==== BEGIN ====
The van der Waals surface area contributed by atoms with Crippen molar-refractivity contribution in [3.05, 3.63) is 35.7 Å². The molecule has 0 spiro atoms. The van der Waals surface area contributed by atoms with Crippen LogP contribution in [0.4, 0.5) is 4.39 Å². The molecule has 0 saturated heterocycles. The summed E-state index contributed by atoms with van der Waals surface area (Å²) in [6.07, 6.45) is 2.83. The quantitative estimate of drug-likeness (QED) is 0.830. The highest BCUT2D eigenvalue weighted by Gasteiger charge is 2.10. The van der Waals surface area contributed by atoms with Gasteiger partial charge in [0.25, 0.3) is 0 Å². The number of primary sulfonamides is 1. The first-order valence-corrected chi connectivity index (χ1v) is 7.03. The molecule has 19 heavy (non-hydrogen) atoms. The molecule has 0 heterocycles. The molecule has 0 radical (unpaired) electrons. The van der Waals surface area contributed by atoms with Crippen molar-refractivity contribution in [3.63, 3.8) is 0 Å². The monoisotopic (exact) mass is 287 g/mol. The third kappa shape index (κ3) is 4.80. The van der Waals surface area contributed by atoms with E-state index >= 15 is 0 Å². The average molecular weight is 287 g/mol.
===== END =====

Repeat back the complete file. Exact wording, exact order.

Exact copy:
The van der Waals surface area contributed by atoms with Crippen molar-refractivity contribution in [3.05, 3.63) is 35.7 Å². The molecule has 0 spiro atoms. The van der Waals surface area contributed by atoms with Crippen LogP contribution in [0.4, 0.5) is 4.39 Å². The molecule has 0 saturated heterocycles. The summed E-state index contributed by atoms with van der Waals surface area (Å²) in [6.07, 6.45) is 2.83. The quantitative estimate of drug-likeness (QED) is 0.830. The highest BCUT2D eigenvalue weighted by Gasteiger charge is 2.10. The van der Waals surface area contributed by atoms with Gasteiger partial charge in [0.25, 0.3) is 0 Å². The number of primary sulfonamides is 1. The first-order valence-corrected chi connectivity index (χ1v) is 7.03. The molecule has 19 heavy (non-hydrogen) atoms. The molecule has 0 heterocycles. The molecule has 0 radical (unpaired) electrons. The van der Waals surface area contributed by atoms with Crippen molar-refractivity contribution in [3.63, 3.8) is 0 Å². The monoisotopic (exact) mass is 287 g/mol. The third kappa shape index (κ3) is 4.80. The van der Waals surface area contributed by atoms with E-state index >= 15 is 0 Å². The average molecular weight is 287 g/mol.